The initial ban of four months was announced earlier this year and took effect on 1 June. The authorities have now extended the ban to an indefinite period due to the damage caused by the throngs of visitors who make their way to the bay each day. About 80% of the coral around Maya has been destroyed as a result of plastic litter in the ocean, the chemicals dumped into the water and the many boats that motor around the area.
“We have evaluated each month and found out that the ecological system was seriously destroyed from tourism of up to 5,000 people daily,” says the director of the national parks department, Songtam Suksawang. As a result of this damage, the authorities have said it’s impossible to say how long it will take until Maya has recovered from the damage and be open to the public again. The park was estimated to see as many people as 2.5 million in 2018 alone with a year-on-year increase of half a million.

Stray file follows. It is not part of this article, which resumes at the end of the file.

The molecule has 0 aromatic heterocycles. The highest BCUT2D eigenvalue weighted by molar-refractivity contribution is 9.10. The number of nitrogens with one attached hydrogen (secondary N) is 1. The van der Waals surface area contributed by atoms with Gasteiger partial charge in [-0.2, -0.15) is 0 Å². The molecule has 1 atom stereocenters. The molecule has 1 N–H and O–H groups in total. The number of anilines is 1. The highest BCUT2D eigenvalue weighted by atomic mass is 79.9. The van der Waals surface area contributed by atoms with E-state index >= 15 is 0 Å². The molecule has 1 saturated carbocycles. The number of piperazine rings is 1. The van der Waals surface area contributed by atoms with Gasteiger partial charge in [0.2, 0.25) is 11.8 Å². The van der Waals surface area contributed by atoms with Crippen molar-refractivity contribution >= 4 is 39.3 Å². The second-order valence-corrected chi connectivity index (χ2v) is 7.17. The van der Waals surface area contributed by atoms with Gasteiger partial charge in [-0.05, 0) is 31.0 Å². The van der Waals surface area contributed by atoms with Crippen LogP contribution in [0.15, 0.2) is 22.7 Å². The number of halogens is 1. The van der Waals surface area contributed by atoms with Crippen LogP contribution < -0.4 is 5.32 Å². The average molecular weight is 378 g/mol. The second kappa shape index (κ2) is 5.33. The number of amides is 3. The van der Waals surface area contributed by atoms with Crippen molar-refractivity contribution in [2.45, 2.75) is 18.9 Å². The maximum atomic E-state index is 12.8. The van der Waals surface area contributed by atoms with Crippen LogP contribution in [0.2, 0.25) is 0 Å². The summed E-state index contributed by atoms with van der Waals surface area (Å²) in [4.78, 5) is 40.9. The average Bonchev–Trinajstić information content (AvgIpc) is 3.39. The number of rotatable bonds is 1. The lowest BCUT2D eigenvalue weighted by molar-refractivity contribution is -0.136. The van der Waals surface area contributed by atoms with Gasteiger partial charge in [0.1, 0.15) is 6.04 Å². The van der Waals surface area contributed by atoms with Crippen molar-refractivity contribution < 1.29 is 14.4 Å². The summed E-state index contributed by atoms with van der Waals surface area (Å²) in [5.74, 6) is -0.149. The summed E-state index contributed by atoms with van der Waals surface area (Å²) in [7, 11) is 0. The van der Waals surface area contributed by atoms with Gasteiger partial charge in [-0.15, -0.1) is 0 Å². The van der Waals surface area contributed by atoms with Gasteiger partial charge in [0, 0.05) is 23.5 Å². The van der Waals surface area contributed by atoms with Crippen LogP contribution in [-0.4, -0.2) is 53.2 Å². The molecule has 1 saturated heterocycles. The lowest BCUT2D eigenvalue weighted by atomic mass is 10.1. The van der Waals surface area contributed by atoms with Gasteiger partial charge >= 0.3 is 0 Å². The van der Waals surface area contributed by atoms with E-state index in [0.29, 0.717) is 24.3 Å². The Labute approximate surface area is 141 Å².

With the area generating about 400 million baht in revenue a year, the decision to close it down was not taken lightly, but it is necessary for ensuring sustainable tourism.
This ban comes six-months after Philippines president, Rodrigo Duterte declared that Boracay beach resort will close for 6 months due to tourist damage and last year Bali declared a “garbage emergency” after the coastal pollution by tourists was highlighted in a video by a British diver in Bali who filmed it.
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